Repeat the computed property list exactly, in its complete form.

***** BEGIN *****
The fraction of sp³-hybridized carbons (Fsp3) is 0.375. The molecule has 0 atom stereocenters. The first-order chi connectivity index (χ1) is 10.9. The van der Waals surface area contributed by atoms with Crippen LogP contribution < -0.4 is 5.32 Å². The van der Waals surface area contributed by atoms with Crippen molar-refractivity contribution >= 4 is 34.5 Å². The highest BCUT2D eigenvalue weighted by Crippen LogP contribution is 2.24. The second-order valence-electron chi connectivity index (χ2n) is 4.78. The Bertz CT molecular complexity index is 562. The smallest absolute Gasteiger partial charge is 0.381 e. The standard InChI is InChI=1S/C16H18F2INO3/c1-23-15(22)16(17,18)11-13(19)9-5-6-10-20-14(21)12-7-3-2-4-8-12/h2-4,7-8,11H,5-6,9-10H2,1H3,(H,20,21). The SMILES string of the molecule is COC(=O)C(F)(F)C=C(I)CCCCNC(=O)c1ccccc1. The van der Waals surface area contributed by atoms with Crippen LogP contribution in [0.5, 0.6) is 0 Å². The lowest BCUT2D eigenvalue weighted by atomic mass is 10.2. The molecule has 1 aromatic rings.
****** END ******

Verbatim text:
The fraction of sp³-hybridized carbons (Fsp3) is 0.375. The molecule has 0 atom stereocenters. The first-order chi connectivity index (χ1) is 10.9. The van der Waals surface area contributed by atoms with Crippen LogP contribution < -0.4 is 5.32 Å². The van der Waals surface area contributed by atoms with Crippen molar-refractivity contribution >= 4 is 34.5 Å². The highest BCUT2D eigenvalue weighted by Crippen LogP contribution is 2.24. The second-order valence-electron chi connectivity index (χ2n) is 4.78. The Bertz CT molecular complexity index is 562. The smallest absolute Gasteiger partial charge is 0.381 e. The standard InChI is InChI=1S/C16H18F2INO3/c1-23-15(22)16(17,18)11-13(19)9-5-6-10-20-14(21)12-7-3-2-4-8-12/h2-4,7-8,11H,5-6,9-10H2,1H3,(H,20,21). The SMILES string of the molecule is COC(=O)C(F)(F)C=C(I)CCCCNC(=O)c1ccccc1. The van der Waals surface area contributed by atoms with Crippen LogP contribution in [0.5, 0.6) is 0 Å². The lowest BCUT2D eigenvalue weighted by atomic mass is 10.2. The molecule has 1 aromatic rings.